One's deceased father grind

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Reader Crystal's friend recently came across the following message which they believe was machine translated from Chinese:  "I'm a junior, ready to one's deceased father grind".

Ready to WHAT?

Perplexed, Crystal and her friend attempted to determine where this bizarre wording may have come from.

We couldn't figure out what it meant.  Presumably "one's deceased father grind" is some kind of machine translation gone wrong, but I'm not quite sure of the details.  Searching online, it seemed like it might correspond to Chinese 考研, but we can't quite figure out how this translation came about.

What's more, this phrase is all over the web!  I searched for "one's deceased father grind" in quotes on Google, and I found examples like this.

It's apparently a book titled "Music one's deceased father grind series: western music history (Chinese Edition)".  But there are plenty more!

That's actually a very good start, and it made my work a lot easier.

The name of the book that Crystal and her friend found on Amazon is Xīfāng yīnyuè shǐ 西方音樂史 (The History of Western Music).

It is in this series:  Yīnyuè kǎoyán shū 音乐考研书 (Music XX Series), and is published by Xīnán shīfàn dàxué chūbǎn shè 西南师范大学出版社 (Southwest Normal University Press).

Before I reveal what the series title really means, I must point out that the problem does indeed lie in what to do with kǎoyán 考研.  It's not in zdic, and the examples and explanations in iciba are garbled beyond all hope.

Google Translate has "PubMed" (that is really weird! — but many other sites have the same definition).

Bing Translator has just "grind", without "one's deceased father".

Baidu Fanyi gives "the postgraduate entrance examination", which is serviceable, and Wiktionary has "to sit an entrance exam for a graduate program", which is even better.

Now, kǎoyán 考研, with 12,800,000 ghits, is a very common term, so you'd think that Chinese lexicographers would have settled on an acceptable, sensible standard.

To put the matter simply, kǎoyán 考研 is short for kǎoqǔ yánjiūshēng 考取研究生 ("take an examination to qualify as a graduate student").  It's sort of like saying "take the GRE", except that in China the graduate qualifying exams are in specific subjects, music in this case.   Books like Xīfāng yīnyuè shǐ 西方音樂史 (The History of Western Music) under discussion are compiled for use in exam preparation.  But how did the translators get from kǎoyán 考研 to "one's deceased father grind"?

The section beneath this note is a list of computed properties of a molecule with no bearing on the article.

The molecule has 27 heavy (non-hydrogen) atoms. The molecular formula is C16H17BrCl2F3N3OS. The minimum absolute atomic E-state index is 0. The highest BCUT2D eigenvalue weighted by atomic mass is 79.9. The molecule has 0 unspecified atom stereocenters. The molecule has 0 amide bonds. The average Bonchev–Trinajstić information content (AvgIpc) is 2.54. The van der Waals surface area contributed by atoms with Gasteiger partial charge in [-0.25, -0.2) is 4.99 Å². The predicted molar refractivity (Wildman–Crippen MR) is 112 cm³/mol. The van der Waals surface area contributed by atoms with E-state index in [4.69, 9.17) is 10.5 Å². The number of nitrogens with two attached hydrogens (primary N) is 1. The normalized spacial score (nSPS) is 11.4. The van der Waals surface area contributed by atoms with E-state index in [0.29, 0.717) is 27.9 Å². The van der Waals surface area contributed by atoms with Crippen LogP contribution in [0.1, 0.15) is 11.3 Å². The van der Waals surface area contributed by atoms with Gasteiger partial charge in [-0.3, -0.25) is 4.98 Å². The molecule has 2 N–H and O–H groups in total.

It only took me about 1.5 seconds to figure it out.  Here's the solution:

Since kǎoyán 考研 does not appear to be a well established lexical item, although — in terms of its frequency in current discourse — it should be, the translators rendered the individual syllables of this word separately, thus:

kǎo 考 ("test; examine; give / take [an exam]; quiz; study; investigate; inspect; check; verify; a surname; old; father; [one's] deceased father")

N.B.:  This character originally meant "old", and from that came to mean "father", and then "deceased father".  It is a flipped variant of the high frequency character lǎo 老 ("old").

yán 研 ("research; study; grind")

While "one's deceased father" is totally off the wall when it comes to explaining the meaning of kǎoyán 考研, preparing for the GRE or other graduate school exam is definitely a grind.

To return to the initial conundrum, the message that Crystal's friend came across actually means "I'm a junior and am getting ready take the examination for graduate school".


  1. Richard W said,

    September 18, 2014 @ 4:23 pm

    The Wiktionary definition comes from CC-CEDICT.
    I wrote that definition in 2010:

    It was copied over to Wiktionary later, with attribution:

  2. Richard W said,